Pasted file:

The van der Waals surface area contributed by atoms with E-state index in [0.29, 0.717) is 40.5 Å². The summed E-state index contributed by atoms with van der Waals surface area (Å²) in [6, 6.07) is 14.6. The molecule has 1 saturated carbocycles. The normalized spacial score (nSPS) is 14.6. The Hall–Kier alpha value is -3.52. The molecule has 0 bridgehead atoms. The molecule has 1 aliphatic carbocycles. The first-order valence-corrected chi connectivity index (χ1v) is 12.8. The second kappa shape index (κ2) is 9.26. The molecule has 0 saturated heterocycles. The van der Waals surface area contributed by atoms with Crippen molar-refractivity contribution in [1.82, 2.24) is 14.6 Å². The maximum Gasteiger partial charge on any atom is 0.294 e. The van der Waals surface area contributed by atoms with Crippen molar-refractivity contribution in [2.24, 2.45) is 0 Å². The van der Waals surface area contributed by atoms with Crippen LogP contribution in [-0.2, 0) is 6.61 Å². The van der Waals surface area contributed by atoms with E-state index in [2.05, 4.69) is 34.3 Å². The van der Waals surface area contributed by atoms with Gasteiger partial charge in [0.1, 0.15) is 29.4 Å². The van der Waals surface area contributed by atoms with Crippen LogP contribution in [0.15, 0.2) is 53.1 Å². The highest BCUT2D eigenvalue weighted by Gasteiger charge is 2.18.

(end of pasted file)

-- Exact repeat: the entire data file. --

The van der Waals surface area contributed by atoms with E-state index in [0.29, 0.717) is 40.5 Å². The summed E-state index contributed by atoms with van der Waals surface area (Å²) in [6, 6.07) is 14.6. The molecule has 1 saturated carbocycles. The normalized spacial score (nSPS) is 14.6. The Hall–Kier alpha value is -3.52. The molecule has 0 bridgehead atoms. The molecule has 1 aliphatic carbocycles. The first-order valence-corrected chi connectivity index (χ1v) is 12.8. The second kappa shape index (κ2) is 9.26. The molecule has 0 saturated heterocycles. The van der Waals surface area contributed by atoms with Crippen molar-refractivity contribution in [1.82, 2.24) is 14.6 Å². The maximum Gasteiger partial charge on any atom is 0.294 e. The van der Waals surface area contributed by atoms with Crippen molar-refractivity contribution in [2.24, 2.45) is 0 Å². The van der Waals surface area contributed by atoms with Crippen LogP contribution in [-0.2, 0) is 6.61 Å². The van der Waals surface area contributed by atoms with E-state index in [2.05, 4.69) is 34.3 Å². The van der Waals surface area contributed by atoms with Gasteiger partial charge in [0.1, 0.15) is 29.4 Å². The van der Waals surface area contributed by atoms with Crippen LogP contribution in [0.15, 0.2) is 53.1 Å². The highest BCUT2D eigenvalue weighted by Gasteiger charge is 2.18.